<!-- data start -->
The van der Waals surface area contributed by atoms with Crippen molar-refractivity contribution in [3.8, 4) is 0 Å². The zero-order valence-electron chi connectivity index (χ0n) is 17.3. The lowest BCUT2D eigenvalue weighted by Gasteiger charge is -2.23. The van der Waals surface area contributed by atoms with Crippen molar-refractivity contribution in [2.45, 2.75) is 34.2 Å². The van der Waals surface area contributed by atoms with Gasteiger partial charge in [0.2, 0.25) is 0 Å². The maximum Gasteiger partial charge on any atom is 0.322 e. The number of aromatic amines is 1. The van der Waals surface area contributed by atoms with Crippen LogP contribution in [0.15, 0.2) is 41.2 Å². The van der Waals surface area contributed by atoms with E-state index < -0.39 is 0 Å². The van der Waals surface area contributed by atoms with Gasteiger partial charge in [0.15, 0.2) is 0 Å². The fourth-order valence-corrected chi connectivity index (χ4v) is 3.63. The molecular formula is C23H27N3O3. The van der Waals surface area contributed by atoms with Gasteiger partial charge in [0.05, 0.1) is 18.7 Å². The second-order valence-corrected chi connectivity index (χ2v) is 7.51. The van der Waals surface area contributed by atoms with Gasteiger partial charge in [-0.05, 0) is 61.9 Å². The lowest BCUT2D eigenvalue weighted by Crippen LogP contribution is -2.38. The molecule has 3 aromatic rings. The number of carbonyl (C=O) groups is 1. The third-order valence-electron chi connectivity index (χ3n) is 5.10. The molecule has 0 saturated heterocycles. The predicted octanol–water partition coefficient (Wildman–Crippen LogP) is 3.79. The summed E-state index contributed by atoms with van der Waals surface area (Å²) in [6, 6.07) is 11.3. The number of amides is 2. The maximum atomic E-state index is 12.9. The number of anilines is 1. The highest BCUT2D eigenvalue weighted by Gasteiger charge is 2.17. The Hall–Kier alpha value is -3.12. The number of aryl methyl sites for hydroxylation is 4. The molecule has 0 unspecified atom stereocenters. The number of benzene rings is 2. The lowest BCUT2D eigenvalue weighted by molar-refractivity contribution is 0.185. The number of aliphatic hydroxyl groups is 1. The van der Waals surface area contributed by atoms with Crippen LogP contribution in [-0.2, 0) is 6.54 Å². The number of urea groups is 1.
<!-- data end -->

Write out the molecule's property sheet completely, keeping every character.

The van der Waals surface area contributed by atoms with Crippen molar-refractivity contribution in [3.8, 4) is 0 Å². The zero-order valence-electron chi connectivity index (χ0n) is 17.3. The lowest BCUT2D eigenvalue weighted by Gasteiger charge is -2.23. The van der Waals surface area contributed by atoms with Crippen molar-refractivity contribution in [2.45, 2.75) is 34.2 Å². The van der Waals surface area contributed by atoms with Gasteiger partial charge in [0.2, 0.25) is 0 Å². The maximum Gasteiger partial charge on any atom is 0.322 e. The number of aromatic amines is 1. The van der Waals surface area contributed by atoms with Crippen LogP contribution in [0.15, 0.2) is 41.2 Å². The van der Waals surface area contributed by atoms with E-state index < -0.39 is 0 Å². The van der Waals surface area contributed by atoms with Gasteiger partial charge in [0.15, 0.2) is 0 Å². The fourth-order valence-corrected chi connectivity index (χ4v) is 3.63. The molecular formula is C23H27N3O3. The van der Waals surface area contributed by atoms with Gasteiger partial charge in [0.05, 0.1) is 18.7 Å². The second-order valence-corrected chi connectivity index (χ2v) is 7.51. The van der Waals surface area contributed by atoms with Gasteiger partial charge in [-0.05, 0) is 61.9 Å². The lowest BCUT2D eigenvalue weighted by Crippen LogP contribution is -2.38. The molecule has 3 aromatic rings. The number of carbonyl (C=O) groups is 1. The third-order valence-electron chi connectivity index (χ3n) is 5.10. The molecule has 0 saturated heterocycles. The predicted octanol–water partition coefficient (Wildman–Crippen LogP) is 3.79. The summed E-state index contributed by atoms with van der Waals surface area (Å²) in [6, 6.07) is 11.3. The number of amides is 2. The maximum atomic E-state index is 12.9. The number of anilines is 1. The highest BCUT2D eigenvalue weighted by Gasteiger charge is 2.17. The Hall–Kier alpha value is -3.12. The number of aryl methyl sites for hydroxylation is 4. The molecule has 0 unspecified atom stereocenters. The number of benzene rings is 2. The lowest BCUT2D eigenvalue weighted by molar-refractivity contribution is 0.185. The number of aliphatic hydroxyl groups is 1. The van der Waals surface area contributed by atoms with Crippen LogP contribution in [-0.2, 0) is 6.54 Å². The number of urea groups is 1.